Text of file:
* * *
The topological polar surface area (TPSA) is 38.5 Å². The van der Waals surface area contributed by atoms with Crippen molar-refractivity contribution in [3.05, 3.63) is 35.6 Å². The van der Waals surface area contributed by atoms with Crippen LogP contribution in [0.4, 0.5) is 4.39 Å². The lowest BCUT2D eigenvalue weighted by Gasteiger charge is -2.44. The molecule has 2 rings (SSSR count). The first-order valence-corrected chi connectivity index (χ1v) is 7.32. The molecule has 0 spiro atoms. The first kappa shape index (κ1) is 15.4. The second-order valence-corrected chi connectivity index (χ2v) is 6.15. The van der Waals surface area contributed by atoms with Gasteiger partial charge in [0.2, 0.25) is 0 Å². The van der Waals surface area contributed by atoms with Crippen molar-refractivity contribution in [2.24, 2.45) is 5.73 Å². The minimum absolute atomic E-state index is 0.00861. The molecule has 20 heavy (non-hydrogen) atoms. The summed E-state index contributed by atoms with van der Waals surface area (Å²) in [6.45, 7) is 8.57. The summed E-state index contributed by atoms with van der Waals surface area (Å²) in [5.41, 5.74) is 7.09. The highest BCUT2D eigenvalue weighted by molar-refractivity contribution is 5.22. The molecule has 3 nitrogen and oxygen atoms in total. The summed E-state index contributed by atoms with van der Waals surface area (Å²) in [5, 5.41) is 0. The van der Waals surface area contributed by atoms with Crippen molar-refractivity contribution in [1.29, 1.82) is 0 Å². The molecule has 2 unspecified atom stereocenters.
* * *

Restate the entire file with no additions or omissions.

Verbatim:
The topological polar surface area (TPSA) is 38.5 Å². The van der Waals surface area contributed by atoms with Crippen molar-refractivity contribution in [3.05, 3.63) is 35.6 Å². The van der Waals surface area contributed by atoms with Crippen LogP contribution in [0.4, 0.5) is 4.39 Å². The lowest BCUT2D eigenvalue weighted by Gasteiger charge is -2.44. The molecule has 2 rings (SSSR count). The first-order valence-corrected chi connectivity index (χ1v) is 7.32. The molecule has 0 spiro atoms. The first kappa shape index (κ1) is 15.4. The second-order valence-corrected chi connectivity index (χ2v) is 6.15. The van der Waals surface area contributed by atoms with Gasteiger partial charge in [0.2, 0.25) is 0 Å². The van der Waals surface area contributed by atoms with Crippen molar-refractivity contribution in [2.24, 2.45) is 5.73 Å². The minimum absolute atomic E-state index is 0.00861. The molecule has 20 heavy (non-hydrogen) atoms. The summed E-state index contributed by atoms with van der Waals surface area (Å²) in [6.45, 7) is 8.57. The summed E-state index contributed by atoms with van der Waals surface area (Å²) in [5.41, 5.74) is 7.09. The highest BCUT2D eigenvalue weighted by molar-refractivity contribution is 5.22. The molecule has 3 nitrogen and oxygen atoms in total. The summed E-state index contributed by atoms with van der Waals surface area (Å²) in [5, 5.41) is 0. The van der Waals surface area contributed by atoms with Crippen molar-refractivity contribution in [1.29, 1.82) is 0 Å². The molecule has 2 unspecified atom stereocenters.